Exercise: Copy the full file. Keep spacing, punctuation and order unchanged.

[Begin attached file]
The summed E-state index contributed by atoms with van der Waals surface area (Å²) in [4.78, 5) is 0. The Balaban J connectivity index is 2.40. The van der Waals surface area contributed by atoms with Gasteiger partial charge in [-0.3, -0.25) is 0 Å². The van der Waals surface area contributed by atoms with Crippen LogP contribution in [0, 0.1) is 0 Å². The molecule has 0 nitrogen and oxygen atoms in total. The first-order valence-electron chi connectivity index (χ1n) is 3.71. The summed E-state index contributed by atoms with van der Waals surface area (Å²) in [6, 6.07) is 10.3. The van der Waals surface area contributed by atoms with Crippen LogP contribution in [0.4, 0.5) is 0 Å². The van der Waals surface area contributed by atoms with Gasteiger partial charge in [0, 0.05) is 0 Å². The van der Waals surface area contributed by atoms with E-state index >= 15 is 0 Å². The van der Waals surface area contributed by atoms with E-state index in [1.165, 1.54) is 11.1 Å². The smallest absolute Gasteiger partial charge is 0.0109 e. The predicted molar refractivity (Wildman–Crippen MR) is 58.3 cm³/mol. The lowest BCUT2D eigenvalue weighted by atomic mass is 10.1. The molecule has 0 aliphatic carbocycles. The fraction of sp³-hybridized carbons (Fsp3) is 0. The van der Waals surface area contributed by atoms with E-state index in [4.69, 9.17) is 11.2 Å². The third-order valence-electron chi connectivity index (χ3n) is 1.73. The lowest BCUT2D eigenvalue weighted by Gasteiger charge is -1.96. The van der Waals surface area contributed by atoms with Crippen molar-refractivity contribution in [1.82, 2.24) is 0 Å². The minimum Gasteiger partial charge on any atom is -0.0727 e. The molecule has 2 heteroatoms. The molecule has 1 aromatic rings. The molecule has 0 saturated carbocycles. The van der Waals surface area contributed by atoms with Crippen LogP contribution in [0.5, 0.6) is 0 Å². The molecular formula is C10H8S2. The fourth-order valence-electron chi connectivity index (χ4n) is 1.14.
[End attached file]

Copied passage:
The summed E-state index contributed by atoms with van der Waals surface area (Å²) in [4.78, 5) is 0. The Balaban J connectivity index is 2.40. The van der Waals surface area contributed by atoms with Gasteiger partial charge in [-0.3, -0.25) is 0 Å². The van der Waals surface area contributed by atoms with Crippen LogP contribution in [0, 0.1) is 0 Å². The molecule has 0 nitrogen and oxygen atoms in total. The first-order valence-electron chi connectivity index (χ1n) is 3.71. The summed E-state index contributed by atoms with van der Waals surface area (Å²) in [6, 6.07) is 10.3. The van der Waals surface area contributed by atoms with Crippen LogP contribution in [0.4, 0.5) is 0 Å². The van der Waals surface area contributed by atoms with Gasteiger partial charge in [0, 0.05) is 0 Å². The van der Waals surface area contributed by atoms with E-state index >= 15 is 0 Å². The van der Waals surface area contributed by atoms with E-state index in [1.165, 1.54) is 11.1 Å². The smallest absolute Gasteiger partial charge is 0.0109 e. The predicted molar refractivity (Wildman–Crippen MR) is 58.3 cm³/mol. The lowest BCUT2D eigenvalue weighted by atomic mass is 10.1. The molecule has 0 aliphatic carbocycles. The fraction of sp³-hybridized carbons (Fsp3) is 0. The van der Waals surface area contributed by atoms with E-state index in [4.69, 9.17) is 11.2 Å². The third-order valence-electron chi connectivity index (χ3n) is 1.73. The lowest BCUT2D eigenvalue weighted by Gasteiger charge is -1.96. The van der Waals surface area contributed by atoms with Crippen molar-refractivity contribution in [1.82, 2.24) is 0 Å². The minimum Gasteiger partial charge on any atom is -0.0727 e. The molecule has 2 heteroatoms. The molecule has 1 aromatic rings. The molecule has 0 saturated carbocycles. The van der Waals surface area contributed by atoms with Crippen LogP contribution in [0.5, 0.6) is 0 Å². The molecular formula is C10H8S2. The fourth-order valence-electron chi connectivity index (χ4n) is 1.14.